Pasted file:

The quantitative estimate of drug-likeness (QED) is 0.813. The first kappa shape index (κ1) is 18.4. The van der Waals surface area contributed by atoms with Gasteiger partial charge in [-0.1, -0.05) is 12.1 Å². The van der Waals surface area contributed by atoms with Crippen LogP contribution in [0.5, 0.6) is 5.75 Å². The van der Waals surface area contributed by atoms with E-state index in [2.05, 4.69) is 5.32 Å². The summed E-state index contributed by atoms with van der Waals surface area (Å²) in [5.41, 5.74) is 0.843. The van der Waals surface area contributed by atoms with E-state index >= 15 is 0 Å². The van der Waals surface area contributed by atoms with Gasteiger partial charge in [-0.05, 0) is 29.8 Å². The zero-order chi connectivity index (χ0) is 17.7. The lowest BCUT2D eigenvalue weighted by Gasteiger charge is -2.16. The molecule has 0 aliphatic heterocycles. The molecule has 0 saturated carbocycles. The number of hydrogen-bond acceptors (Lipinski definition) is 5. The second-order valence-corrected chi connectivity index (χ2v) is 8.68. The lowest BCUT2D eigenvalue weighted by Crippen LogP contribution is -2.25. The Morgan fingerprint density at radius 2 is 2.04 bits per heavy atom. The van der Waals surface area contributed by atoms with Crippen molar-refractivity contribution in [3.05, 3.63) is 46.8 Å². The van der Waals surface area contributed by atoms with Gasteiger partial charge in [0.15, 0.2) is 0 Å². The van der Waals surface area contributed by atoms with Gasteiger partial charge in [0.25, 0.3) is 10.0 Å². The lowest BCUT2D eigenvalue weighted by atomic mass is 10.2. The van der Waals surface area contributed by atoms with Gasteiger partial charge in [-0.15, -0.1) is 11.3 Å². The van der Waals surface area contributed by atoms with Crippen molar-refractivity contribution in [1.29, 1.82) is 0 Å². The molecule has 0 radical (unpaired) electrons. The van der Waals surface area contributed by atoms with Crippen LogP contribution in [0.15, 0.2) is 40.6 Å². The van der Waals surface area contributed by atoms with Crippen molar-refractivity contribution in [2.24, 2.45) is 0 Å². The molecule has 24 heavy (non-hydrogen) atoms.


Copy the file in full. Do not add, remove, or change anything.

The quantitative estimate of drug-likeness (QED) is 0.813. The first kappa shape index (κ1) is 18.4. The van der Waals surface area contributed by atoms with Gasteiger partial charge in [-0.1, -0.05) is 12.1 Å². The van der Waals surface area contributed by atoms with Crippen LogP contribution in [0.5, 0.6) is 5.75 Å². The van der Waals surface area contributed by atoms with E-state index in [2.05, 4.69) is 5.32 Å². The summed E-state index contributed by atoms with van der Waals surface area (Å²) in [5.41, 5.74) is 0.843. The van der Waals surface area contributed by atoms with E-state index >= 15 is 0 Å². The van der Waals surface area contributed by atoms with Gasteiger partial charge in [-0.05, 0) is 29.8 Å². The zero-order chi connectivity index (χ0) is 17.7. The lowest BCUT2D eigenvalue weighted by Gasteiger charge is -2.16. The molecule has 0 aliphatic heterocycles. The molecule has 0 saturated carbocycles. The number of hydrogen-bond acceptors (Lipinski definition) is 5. The second-order valence-corrected chi connectivity index (χ2v) is 8.68. The lowest BCUT2D eigenvalue weighted by Crippen LogP contribution is -2.25. The Morgan fingerprint density at radius 2 is 2.04 bits per heavy atom. The van der Waals surface area contributed by atoms with Crippen molar-refractivity contribution in [3.05, 3.63) is 46.8 Å². The van der Waals surface area contributed by atoms with Gasteiger partial charge in [0.15, 0.2) is 0 Å². The van der Waals surface area contributed by atoms with Gasteiger partial charge in [0.25, 0.3) is 10.0 Å². The lowest BCUT2D eigenvalue weighted by atomic mass is 10.2. The van der Waals surface area contributed by atoms with Gasteiger partial charge in [-0.15, -0.1) is 11.3 Å². The van der Waals surface area contributed by atoms with Crippen molar-refractivity contribution in [1.29, 1.82) is 0 Å². The molecule has 0 radical (unpaired) electrons. The van der Waals surface area contributed by atoms with Crippen LogP contribution in [0.15, 0.2) is 40.6 Å². The van der Waals surface area contributed by atoms with Crippen molar-refractivity contribution in [2.24, 2.45) is 0 Å². The molecule has 24 heavy (non-hydrogen) atoms.